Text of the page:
TOKYO — Stocks gave up an early gain and turned mixed on Wall Street as banks and energy companies fell while other sectors rose.
Investors were keeping a close eye on a new batch of earnings news from banks, airlines, and other companies, as well as the latest report showing another rise in inflation.
The S&P 500 was little changed as of noon Eastern. The Dow Jones Industrial Average fell 45 points, or 0.1%, to 34,842, and the Nasdaq fell 0.2%. Small-company stocks continued to lag the rest of the market. The Russell 2000 index fell 1.3%.
Energy companies had some of the most significant losses, partly due to a drop of 2.4% in benchmark U.S. crude oil prices. Cabot Oil & Gas fell 3.4%.
Technology stocks were higher, led by a 1.8% gain in Apple following a published report that the consumer electronics giant planned to increase production of iPhones.
Long-term bond yields were mostly lower. The yield on the 10-year Treasury note fell to 1.35% from 1.41% late Tuesday.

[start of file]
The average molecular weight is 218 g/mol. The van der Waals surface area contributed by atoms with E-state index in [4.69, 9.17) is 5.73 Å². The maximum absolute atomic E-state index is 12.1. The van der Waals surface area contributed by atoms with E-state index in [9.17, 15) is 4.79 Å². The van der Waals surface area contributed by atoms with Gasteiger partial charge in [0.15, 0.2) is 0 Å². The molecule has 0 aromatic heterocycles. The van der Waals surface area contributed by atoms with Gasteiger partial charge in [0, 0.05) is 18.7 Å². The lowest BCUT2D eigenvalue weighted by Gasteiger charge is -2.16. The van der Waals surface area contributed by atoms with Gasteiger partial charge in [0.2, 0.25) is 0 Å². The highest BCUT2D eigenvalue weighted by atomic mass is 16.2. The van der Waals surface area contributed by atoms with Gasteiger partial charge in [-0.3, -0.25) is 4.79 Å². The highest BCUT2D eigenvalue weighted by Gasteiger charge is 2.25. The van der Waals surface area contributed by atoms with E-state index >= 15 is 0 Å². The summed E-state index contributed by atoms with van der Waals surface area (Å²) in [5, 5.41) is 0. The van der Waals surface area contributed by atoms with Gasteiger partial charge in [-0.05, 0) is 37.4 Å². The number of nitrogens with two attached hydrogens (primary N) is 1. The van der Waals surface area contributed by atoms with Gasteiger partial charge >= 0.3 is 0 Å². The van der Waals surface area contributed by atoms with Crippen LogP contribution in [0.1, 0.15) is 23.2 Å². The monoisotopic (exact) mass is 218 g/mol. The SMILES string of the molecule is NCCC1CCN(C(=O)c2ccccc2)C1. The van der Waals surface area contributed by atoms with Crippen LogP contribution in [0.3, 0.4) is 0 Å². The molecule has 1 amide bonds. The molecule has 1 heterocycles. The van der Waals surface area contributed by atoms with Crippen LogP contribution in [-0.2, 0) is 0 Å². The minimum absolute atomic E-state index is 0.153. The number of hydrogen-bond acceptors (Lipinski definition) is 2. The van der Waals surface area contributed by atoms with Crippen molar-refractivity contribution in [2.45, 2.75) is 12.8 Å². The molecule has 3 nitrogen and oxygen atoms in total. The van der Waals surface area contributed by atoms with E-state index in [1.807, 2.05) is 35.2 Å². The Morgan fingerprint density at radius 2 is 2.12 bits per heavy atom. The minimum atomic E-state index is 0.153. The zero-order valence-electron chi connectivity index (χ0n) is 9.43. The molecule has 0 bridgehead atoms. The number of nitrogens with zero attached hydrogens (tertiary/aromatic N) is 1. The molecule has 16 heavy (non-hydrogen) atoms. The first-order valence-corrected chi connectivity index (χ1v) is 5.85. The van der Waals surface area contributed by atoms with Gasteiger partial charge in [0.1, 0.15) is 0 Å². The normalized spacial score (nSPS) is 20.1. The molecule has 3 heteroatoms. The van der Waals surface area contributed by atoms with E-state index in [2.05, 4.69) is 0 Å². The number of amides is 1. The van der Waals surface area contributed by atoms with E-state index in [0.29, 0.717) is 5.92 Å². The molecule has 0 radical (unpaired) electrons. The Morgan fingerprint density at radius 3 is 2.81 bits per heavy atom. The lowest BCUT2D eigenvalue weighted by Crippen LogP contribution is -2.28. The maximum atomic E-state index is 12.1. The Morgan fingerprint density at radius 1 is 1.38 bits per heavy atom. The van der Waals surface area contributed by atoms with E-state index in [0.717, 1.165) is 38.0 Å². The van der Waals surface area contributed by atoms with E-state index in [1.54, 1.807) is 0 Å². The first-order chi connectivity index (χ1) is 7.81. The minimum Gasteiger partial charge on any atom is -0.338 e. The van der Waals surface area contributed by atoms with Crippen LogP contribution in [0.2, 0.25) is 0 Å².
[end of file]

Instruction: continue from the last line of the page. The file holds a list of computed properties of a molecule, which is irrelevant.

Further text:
Banks were broadly lower even after several of them turned in solid earnings reports.
Citigroup gave up an early gain and fell 0.7%, despite reporting a more than five-fold rise in profits, helped by an improving economy that resulted in fewer bad loans on the bank’s balance sheet. Wells Fargo also gave up an early gain and fell 1.3% as investors brushed off a report of its most profitable quarter in two years.
Mixed results from Bank of America disappointed investors. It fell 3% after reporting solid profits but weak revenue.
Airlines showed more signs of recovery as people began to resume travel for work and leisure. American Airlines jumped 2.9% after giving investors an encouraging update on its second-quarter financial picture.
Outside of earnings, investors are still closely watching measures of inflation to better gauge how it could impact the recovery. Inflation at the wholesale level jumped 1% in June, pushing price gains over the past 12 months up by a record 7.3%. The news on wholesale prices followed a report Tuesday that consumer prices increased in June by 0.9% and were up 5.4% over the past 12 months, the biggest 12-month gain in 13 years.
Federal Reserve Chair Jerome Powell suggested that inflation will likely remain elevated but eventually moderate, reinforcing the central bank’s position that rising inflation is a temporary impact from the recovering economy. A key concern for investors has been how quickly the Fed will shift its interest rate policies in the face of rising inflation, but it has signaled there is no imminent change coming.